Have you ever wondered why your dog walks in a circle before it lies down? Or why some cats can play too rough and bite your hands? Or why when you take a pig out of a group, they all seem to fight again once you put them back together? As an animal science major at Illinois State University, I have had the opportunity to take a Behavior of Domestic Animals class this semester. I think this information that any pet owner or livestock farmer should have in order to better understand and communicate with their animals!
To address the previous questions, dogs circle before they lie down because their wild ancestors would lie down in the grass. The circling beforehand would pack the grass so that they would have a flat spot to lie on. This behavior continues in dogs today even though they often already have a flat surface to lie on.
Has your dog ever tried to lick your face? Many people see this as a sign of affection, which still has not been ruled out. When they are young, however, puppies lick their mother’s face in order to stimulate her to regurgitate food for them. It is possible that they are just looking for you to give them a taste of your last meal!
If you have a cat that plays particularly rough, it may be because they were raised as a single kitten (without their litter mates).
These single kittens never learn to play fight with their littermates and consequently never learn to inhibit their bites. The same concept applies to dairy bulls, which are notoriously more aggressive than other bulls. Most dairy bulls are raised in solitude, so they never learn the consequences of their charges. When raised with other bulls, a charge usually results in some sort of retaliation, so those bulls think twice before charging someone. Bulls raised alone, however, have no inhibitions about being aggressive towards others.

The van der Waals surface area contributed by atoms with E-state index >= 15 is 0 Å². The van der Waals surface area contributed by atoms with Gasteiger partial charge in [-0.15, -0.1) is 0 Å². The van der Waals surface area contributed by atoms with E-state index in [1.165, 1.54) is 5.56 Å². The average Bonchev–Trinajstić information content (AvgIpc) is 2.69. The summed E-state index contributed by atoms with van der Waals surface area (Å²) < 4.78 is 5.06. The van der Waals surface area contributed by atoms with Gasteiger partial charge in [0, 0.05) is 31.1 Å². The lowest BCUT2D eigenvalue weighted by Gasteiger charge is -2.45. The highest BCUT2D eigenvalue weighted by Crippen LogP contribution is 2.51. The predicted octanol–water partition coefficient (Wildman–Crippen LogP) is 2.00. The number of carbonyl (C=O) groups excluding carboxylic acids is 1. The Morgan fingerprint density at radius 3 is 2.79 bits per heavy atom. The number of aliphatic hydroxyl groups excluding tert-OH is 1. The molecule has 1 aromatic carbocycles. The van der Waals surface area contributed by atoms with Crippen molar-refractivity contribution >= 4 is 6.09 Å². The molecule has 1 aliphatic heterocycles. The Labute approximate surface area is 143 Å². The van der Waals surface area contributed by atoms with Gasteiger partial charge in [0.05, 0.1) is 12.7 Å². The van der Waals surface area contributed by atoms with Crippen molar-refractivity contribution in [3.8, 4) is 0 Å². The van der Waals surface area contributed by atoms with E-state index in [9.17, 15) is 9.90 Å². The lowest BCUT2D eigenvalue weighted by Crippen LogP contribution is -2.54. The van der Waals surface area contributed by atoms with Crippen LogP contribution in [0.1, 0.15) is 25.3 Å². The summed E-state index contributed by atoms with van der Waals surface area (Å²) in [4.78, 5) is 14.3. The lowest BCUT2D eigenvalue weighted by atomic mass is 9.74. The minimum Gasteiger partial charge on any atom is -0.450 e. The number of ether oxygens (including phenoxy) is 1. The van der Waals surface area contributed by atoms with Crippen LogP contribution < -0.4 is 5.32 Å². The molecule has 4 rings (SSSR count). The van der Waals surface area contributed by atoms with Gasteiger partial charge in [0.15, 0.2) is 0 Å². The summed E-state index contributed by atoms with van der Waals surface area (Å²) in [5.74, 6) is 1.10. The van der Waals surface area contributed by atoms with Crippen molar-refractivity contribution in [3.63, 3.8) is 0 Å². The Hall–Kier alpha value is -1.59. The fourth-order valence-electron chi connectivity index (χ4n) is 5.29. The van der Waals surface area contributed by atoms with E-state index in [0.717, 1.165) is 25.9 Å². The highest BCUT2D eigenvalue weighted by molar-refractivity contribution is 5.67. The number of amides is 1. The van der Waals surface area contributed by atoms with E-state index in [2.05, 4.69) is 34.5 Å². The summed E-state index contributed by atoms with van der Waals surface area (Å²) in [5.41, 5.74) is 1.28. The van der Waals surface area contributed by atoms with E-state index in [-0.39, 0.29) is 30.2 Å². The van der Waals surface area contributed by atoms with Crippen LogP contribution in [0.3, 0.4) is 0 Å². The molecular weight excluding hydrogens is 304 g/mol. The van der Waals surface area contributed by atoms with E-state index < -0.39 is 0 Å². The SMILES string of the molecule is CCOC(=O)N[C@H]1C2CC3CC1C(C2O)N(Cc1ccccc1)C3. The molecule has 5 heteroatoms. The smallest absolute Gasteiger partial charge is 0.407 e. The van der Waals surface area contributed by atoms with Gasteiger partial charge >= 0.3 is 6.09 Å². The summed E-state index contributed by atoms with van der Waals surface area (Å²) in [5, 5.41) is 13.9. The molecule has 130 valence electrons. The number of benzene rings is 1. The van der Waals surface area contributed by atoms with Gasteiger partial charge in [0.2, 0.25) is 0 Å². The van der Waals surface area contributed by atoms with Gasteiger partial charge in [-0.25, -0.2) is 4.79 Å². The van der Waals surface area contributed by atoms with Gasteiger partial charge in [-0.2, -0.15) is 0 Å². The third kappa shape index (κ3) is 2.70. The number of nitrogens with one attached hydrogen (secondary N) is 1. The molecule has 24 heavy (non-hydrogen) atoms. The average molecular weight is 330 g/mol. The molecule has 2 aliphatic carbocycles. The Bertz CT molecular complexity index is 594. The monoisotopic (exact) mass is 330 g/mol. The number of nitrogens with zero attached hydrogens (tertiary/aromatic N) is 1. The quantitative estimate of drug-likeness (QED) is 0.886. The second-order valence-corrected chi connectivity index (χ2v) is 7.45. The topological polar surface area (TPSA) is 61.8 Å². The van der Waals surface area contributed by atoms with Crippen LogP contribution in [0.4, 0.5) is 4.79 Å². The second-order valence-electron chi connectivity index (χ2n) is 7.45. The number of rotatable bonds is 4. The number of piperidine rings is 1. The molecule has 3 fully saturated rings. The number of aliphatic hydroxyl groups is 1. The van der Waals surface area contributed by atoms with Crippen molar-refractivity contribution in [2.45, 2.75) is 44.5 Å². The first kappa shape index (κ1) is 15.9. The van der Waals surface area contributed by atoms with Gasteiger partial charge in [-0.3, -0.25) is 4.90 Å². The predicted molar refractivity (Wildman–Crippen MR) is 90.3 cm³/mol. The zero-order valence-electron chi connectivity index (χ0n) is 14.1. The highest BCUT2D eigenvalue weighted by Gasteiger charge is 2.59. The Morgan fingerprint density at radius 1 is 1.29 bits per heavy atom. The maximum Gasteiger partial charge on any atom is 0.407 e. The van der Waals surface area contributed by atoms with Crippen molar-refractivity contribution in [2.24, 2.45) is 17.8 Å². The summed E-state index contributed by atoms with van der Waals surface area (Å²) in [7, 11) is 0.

Pigs (like most other species) establish a “pecking order” within their groups. When a pig is removed from a group and placed back with that group a few days later, sometimes the pigs will fight in order to reestablish that pig’s rank. It is the job of the subordinate pigs to remember who is above them; the dominant pigs simply know they are dominant; they do not seem to recognize the ranking of the rest of the pigs. If it is a dominant pig that has been removed, there is less of a chance of fighting when it is replaced because the other pigs will remember that dominant pig. If it is a subordinate pig, however, the pigs above it will not remember that pig and establish dominance over it once again.
Another interesting study that I found discovered a correlation between the placement of the circle of hair on a cow’s face and aggression. If the circle of hair was located right in the center of the face, between the eyes, the cow was fairly docile. If the circle of hair was off-centered on the head, that cow was more aggressive.
Studies are also being conducted on humans to see if the placement of the circle of hair on the back of our heads has any correlation with behavioral issues.
These behaviors, along with countless others, are often overlooked or misunderstood by people. Pay attention to your animals, and if you are ever wondering why they are doing something, do a little research! There have been thousands of studies on animal behavior, so look into it, and get to know your animals a little bit better!
Illinois State University student